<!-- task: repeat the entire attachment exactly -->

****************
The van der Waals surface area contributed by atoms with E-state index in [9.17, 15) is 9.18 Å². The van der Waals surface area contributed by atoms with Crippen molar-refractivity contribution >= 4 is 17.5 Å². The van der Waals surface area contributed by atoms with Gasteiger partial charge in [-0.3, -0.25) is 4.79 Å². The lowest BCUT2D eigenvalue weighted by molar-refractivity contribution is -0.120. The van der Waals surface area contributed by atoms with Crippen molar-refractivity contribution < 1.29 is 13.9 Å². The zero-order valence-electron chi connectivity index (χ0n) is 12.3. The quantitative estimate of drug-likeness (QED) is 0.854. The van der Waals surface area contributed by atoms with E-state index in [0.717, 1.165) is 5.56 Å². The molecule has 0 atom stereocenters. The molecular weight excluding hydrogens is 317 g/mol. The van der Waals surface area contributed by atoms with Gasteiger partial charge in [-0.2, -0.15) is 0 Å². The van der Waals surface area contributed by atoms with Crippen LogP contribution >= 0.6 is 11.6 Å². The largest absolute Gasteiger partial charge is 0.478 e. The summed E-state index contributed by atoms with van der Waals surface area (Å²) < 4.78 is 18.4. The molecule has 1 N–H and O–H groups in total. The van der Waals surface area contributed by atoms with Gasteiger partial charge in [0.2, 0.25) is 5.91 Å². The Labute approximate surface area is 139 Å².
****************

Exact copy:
The van der Waals surface area contributed by atoms with E-state index in [9.17, 15) is 9.18 Å². The van der Waals surface area contributed by atoms with Crippen molar-refractivity contribution >= 4 is 17.5 Å². The van der Waals surface area contributed by atoms with Gasteiger partial charge in [-0.3, -0.25) is 4.79 Å². The lowest BCUT2D eigenvalue weighted by molar-refractivity contribution is -0.120. The van der Waals surface area contributed by atoms with Crippen molar-refractivity contribution < 1.29 is 13.9 Å². The zero-order valence-electron chi connectivity index (χ0n) is 12.3. The quantitative estimate of drug-likeness (QED) is 0.854. The van der Waals surface area contributed by atoms with E-state index in [0.717, 1.165) is 5.56 Å². The molecule has 0 atom stereocenters. The molecular weight excluding hydrogens is 317 g/mol. The van der Waals surface area contributed by atoms with Gasteiger partial charge in [-0.2, -0.15) is 0 Å². The van der Waals surface area contributed by atoms with Crippen LogP contribution >= 0.6 is 11.6 Å². The largest absolute Gasteiger partial charge is 0.478 e. The summed E-state index contributed by atoms with van der Waals surface area (Å²) < 4.78 is 18.4. The molecule has 1 N–H and O–H groups in total. The van der Waals surface area contributed by atoms with Gasteiger partial charge in [0.2, 0.25) is 5.91 Å². The Labute approximate surface area is 139 Å².